Timely post! I have been pondering this 2-year mark as I just passed it a couple of weeks ago in PACU (went in as a per diem new grad), and I have a few things to add.
First, I may be the exception to your rule, because I am anything but overconfident. In fact, I get frustrated with myself (and the docs get frustrated with me, too) because I feel like I'm still asking too many questions. The other day a nurse "excused" me from helping with another patient because I needed to get mine transferred, and it reminded me what an albatross I still am. The nurse came back to talk to me later and said when she was starting, it took almost 5 years (like you said) for her to not feel that way. I don't resent that people feel this way about me, because I know it is true; I'm still a drain on the system, and I don't want to be! Seems like I "should be better" than this by now. I'm too old to go off half-cocked to look more competent, but the alternative is to be underconfident and slow. Safer, but still problematic.
Second, 2 years is a weird place. I'm not a new grad anymore; I now have too much experience to take a new grad or residency type position in any department. However, do I have enough experience to do anything else? Doesn't feel like it.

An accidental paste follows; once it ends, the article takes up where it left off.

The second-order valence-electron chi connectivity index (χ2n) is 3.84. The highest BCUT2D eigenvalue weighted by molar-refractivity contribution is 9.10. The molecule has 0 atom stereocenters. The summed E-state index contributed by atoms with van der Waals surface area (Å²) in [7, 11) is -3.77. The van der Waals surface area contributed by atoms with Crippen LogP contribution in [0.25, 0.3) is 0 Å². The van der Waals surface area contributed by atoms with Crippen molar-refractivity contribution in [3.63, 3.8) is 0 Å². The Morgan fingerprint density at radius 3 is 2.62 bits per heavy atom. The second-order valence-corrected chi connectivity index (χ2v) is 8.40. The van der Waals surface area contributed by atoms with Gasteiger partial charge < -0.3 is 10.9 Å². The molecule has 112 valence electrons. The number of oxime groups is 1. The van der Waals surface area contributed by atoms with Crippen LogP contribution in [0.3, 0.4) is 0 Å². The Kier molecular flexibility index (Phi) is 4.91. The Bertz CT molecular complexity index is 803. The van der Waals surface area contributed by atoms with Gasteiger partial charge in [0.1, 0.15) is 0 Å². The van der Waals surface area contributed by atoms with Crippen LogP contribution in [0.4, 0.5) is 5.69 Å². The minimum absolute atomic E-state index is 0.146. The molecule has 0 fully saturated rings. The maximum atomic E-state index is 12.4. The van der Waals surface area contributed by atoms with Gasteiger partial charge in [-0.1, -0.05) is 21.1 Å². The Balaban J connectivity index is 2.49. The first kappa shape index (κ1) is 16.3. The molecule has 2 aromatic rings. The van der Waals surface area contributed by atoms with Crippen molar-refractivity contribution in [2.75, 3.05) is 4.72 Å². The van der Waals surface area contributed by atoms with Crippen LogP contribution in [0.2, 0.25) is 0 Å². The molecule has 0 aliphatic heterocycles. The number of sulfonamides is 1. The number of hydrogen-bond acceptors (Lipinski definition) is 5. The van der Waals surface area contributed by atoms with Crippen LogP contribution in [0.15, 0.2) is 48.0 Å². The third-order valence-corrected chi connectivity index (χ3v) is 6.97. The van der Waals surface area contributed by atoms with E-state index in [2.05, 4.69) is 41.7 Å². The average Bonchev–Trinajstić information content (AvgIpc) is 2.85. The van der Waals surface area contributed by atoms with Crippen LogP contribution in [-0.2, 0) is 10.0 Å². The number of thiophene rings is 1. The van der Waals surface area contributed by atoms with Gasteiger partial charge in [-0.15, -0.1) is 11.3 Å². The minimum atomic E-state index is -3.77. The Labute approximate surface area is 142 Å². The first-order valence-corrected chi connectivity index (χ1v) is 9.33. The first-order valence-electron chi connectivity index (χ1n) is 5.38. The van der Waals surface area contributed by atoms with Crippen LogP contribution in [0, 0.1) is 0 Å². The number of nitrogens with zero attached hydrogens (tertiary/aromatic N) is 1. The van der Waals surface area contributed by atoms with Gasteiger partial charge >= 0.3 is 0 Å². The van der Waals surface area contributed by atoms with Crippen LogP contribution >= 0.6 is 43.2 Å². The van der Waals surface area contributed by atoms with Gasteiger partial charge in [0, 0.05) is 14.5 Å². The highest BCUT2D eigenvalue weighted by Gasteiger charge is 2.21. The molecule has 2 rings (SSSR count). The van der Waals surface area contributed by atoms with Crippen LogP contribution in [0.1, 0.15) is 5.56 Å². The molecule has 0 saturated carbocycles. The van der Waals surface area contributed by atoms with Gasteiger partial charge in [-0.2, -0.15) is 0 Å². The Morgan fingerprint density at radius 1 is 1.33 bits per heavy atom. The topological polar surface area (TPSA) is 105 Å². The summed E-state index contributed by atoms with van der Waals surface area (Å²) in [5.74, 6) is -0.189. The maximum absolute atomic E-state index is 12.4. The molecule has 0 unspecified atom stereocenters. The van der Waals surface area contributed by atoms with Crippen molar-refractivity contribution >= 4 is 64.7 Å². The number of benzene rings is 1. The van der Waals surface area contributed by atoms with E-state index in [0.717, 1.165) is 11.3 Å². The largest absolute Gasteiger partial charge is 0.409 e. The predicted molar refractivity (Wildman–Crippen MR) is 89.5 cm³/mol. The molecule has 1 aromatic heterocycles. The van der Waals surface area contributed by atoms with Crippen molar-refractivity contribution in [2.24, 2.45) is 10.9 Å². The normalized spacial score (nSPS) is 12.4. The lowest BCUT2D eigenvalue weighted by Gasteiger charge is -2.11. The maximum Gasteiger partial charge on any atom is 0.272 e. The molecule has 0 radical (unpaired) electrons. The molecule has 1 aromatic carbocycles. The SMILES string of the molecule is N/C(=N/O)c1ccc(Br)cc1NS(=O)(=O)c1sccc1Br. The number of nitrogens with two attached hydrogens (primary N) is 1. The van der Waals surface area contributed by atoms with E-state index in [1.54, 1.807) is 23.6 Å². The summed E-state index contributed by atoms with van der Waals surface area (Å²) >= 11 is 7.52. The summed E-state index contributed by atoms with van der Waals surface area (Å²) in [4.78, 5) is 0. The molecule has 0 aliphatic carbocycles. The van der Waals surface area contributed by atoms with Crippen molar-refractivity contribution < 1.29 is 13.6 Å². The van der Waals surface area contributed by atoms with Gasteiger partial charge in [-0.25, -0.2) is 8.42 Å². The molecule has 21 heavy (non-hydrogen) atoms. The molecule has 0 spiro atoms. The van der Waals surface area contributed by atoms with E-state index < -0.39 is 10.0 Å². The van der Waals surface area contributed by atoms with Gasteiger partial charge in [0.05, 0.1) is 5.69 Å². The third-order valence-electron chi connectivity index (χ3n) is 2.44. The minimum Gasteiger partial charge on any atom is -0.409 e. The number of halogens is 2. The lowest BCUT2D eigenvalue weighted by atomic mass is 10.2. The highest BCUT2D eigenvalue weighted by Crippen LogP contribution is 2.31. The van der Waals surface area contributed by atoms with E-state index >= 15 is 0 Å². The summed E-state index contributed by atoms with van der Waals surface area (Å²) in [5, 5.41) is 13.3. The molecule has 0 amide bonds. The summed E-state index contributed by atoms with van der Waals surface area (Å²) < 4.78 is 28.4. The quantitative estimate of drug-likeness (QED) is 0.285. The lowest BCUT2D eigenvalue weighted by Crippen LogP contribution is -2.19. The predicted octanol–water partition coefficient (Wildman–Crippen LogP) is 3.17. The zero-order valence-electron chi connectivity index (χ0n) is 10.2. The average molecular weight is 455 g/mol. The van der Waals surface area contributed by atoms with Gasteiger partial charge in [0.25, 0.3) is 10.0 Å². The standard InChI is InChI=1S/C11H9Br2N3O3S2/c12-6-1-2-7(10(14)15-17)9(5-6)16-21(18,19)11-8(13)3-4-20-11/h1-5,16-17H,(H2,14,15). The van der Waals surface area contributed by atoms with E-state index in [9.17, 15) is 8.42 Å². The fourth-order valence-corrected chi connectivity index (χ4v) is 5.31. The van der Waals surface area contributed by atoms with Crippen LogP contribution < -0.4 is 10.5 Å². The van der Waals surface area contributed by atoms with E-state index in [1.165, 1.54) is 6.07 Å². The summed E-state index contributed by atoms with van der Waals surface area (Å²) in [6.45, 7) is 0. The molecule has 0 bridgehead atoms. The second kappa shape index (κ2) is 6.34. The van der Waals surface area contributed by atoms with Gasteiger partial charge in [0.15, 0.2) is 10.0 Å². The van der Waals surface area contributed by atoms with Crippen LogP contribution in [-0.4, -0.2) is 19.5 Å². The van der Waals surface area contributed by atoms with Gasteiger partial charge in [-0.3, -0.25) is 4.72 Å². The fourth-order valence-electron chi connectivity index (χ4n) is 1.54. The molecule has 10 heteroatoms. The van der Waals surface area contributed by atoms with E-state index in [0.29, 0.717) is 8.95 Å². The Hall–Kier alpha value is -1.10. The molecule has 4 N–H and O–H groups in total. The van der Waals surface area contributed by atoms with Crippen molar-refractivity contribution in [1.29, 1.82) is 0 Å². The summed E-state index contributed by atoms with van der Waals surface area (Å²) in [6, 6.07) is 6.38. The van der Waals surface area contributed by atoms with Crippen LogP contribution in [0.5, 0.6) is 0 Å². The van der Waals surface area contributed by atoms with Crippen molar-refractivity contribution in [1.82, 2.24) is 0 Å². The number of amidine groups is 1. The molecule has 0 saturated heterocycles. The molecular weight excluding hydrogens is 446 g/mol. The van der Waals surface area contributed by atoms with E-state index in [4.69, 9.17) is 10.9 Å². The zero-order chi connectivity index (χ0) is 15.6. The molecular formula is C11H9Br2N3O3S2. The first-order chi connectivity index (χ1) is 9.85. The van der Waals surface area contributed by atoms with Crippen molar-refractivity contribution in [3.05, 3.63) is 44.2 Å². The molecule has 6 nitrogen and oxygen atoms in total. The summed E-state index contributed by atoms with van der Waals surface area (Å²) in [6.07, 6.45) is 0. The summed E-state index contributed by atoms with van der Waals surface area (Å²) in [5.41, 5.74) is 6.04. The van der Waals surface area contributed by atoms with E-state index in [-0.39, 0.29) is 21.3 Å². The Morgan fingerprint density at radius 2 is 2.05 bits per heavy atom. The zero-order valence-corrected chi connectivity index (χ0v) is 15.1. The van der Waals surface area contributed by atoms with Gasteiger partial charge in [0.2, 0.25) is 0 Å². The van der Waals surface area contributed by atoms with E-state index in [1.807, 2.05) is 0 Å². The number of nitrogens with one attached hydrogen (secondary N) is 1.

Third, the good part: there are little moments when I know I'm getting there, like making a good call on not giving a PRN med, catching an incorrect med order before the patient went to the floor, or having a good reason why my patient is still in PACU after 2 hours and not having the charge nurse tell me to throw them out! Those moments come closer together these days, and the number of patients I can just take, recover, and transfer without fanfare is growing.
I will keep your words in mind. One of my wisest colleagues once said that the day she didn't learn anything new would be the day she retired. She did retire this summer; I had suspected she in fact knew everything...